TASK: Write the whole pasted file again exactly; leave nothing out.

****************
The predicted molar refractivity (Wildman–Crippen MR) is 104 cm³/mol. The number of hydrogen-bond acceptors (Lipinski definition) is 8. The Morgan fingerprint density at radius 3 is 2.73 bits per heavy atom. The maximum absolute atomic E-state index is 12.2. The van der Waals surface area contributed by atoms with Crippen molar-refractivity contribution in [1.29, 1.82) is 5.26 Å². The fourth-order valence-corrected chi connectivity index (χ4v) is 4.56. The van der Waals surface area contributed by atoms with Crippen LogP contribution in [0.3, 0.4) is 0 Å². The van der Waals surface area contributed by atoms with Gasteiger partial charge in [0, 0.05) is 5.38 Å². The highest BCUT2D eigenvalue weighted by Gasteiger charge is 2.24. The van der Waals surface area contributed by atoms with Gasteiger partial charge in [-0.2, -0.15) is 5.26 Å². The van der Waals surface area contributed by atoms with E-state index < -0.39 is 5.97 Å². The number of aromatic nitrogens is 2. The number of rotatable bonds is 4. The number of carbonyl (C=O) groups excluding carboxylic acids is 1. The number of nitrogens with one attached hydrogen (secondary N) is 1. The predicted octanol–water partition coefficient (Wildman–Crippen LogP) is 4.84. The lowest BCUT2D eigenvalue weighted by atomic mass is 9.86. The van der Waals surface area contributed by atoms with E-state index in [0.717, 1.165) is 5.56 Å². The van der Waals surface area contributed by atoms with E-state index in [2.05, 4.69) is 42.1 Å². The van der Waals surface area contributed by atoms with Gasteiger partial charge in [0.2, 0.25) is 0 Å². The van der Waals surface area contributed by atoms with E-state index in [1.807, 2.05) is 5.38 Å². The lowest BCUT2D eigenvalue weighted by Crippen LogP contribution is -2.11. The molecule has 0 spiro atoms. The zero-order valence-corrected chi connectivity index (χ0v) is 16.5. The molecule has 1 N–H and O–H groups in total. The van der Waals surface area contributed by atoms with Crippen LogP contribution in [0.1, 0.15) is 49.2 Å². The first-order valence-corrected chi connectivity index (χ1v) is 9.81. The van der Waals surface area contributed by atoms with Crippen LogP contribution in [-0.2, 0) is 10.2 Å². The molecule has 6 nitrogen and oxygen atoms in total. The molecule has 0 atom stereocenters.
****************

The predicted molar refractivity (Wildman–Crippen MR) is 104 cm³/mol. The number of hydrogen-bond acceptors (Lipinski definition) is 8. The Morgan fingerprint density at radius 3 is 2.73 bits per heavy atom. The maximum absolute atomic E-state index is 12.2. The van der Waals surface area contributed by atoms with Crippen molar-refractivity contribution in [1.29, 1.82) is 5.26 Å². The fourth-order valence-corrected chi connectivity index (χ4v) is 4.56. The van der Waals surface area contributed by atoms with Crippen LogP contribution in [0.3, 0.4) is 0 Å². The van der Waals surface area contributed by atoms with Gasteiger partial charge in [0, 0.05) is 5.38 Å². The highest BCUT2D eigenvalue weighted by Gasteiger charge is 2.24. The van der Waals surface area contributed by atoms with Gasteiger partial charge in [-0.2, -0.15) is 5.26 Å². The van der Waals surface area contributed by atoms with E-state index < -0.39 is 5.97 Å². The number of aromatic nitrogens is 2. The number of rotatable bonds is 4. The number of carbonyl (C=O) groups excluding carboxylic acids is 1. The number of nitrogens with one attached hydrogen (secondary N) is 1. The predicted octanol–water partition coefficient (Wildman–Crippen LogP) is 4.84. The lowest BCUT2D eigenvalue weighted by atomic mass is 9.86. The van der Waals surface area contributed by atoms with E-state index in [0.717, 1.165) is 5.56 Å². The van der Waals surface area contributed by atoms with E-state index in [2.05, 4.69) is 42.1 Å². The van der Waals surface area contributed by atoms with Gasteiger partial charge in [0.2, 0.25) is 0 Å². The van der Waals surface area contributed by atoms with E-state index in [1.807, 2.05) is 5.38 Å². The lowest BCUT2D eigenvalue weighted by Crippen LogP contribution is -2.11. The molecule has 0 spiro atoms. The zero-order valence-corrected chi connectivity index (χ0v) is 16.5. The molecule has 1 N–H and O–H groups in total. The van der Waals surface area contributed by atoms with Crippen LogP contribution in [0.1, 0.15) is 49.2 Å². The first-order valence-corrected chi connectivity index (χ1v) is 9.81. The van der Waals surface area contributed by atoms with Crippen LogP contribution in [-0.2, 0) is 10.2 Å². The molecule has 6 nitrogen and oxygen atoms in total. The molecule has 0 atom stereocenters.